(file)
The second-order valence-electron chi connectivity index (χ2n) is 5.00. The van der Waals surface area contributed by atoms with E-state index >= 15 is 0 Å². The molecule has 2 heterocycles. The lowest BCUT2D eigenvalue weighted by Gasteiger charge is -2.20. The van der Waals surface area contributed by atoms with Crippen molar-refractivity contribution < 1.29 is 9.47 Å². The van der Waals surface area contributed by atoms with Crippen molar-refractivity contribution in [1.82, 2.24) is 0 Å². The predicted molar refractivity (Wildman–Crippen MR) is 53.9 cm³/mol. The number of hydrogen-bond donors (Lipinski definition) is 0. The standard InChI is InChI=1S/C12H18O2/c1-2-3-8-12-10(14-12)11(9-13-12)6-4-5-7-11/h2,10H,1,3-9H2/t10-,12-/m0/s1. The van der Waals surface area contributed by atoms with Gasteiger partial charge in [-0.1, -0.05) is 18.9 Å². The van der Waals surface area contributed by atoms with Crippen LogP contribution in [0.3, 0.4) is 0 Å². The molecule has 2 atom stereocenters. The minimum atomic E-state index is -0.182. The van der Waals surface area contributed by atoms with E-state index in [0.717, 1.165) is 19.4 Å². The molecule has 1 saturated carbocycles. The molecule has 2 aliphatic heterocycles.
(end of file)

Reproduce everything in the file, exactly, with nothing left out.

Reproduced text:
The second-order valence-electron chi connectivity index (χ2n) is 5.00. The van der Waals surface area contributed by atoms with E-state index >= 15 is 0 Å². The molecule has 2 heterocycles. The lowest BCUT2D eigenvalue weighted by Gasteiger charge is -2.20. The van der Waals surface area contributed by atoms with Crippen molar-refractivity contribution < 1.29 is 9.47 Å². The van der Waals surface area contributed by atoms with Crippen molar-refractivity contribution in [1.82, 2.24) is 0 Å². The predicted molar refractivity (Wildman–Crippen MR) is 53.9 cm³/mol. The number of hydrogen-bond donors (Lipinski definition) is 0. The standard InChI is InChI=1S/C12H18O2/c1-2-3-8-12-10(14-12)11(9-13-12)6-4-5-7-11/h2,10H,1,3-9H2/t10-,12-/m0/s1. The van der Waals surface area contributed by atoms with Gasteiger partial charge in [-0.1, -0.05) is 18.9 Å². The van der Waals surface area contributed by atoms with Crippen LogP contribution in [0.3, 0.4) is 0 Å². The molecule has 2 atom stereocenters. The minimum atomic E-state index is -0.182. The van der Waals surface area contributed by atoms with E-state index in [0.717, 1.165) is 19.4 Å². The molecule has 1 saturated carbocycles. The molecule has 2 aliphatic heterocycles.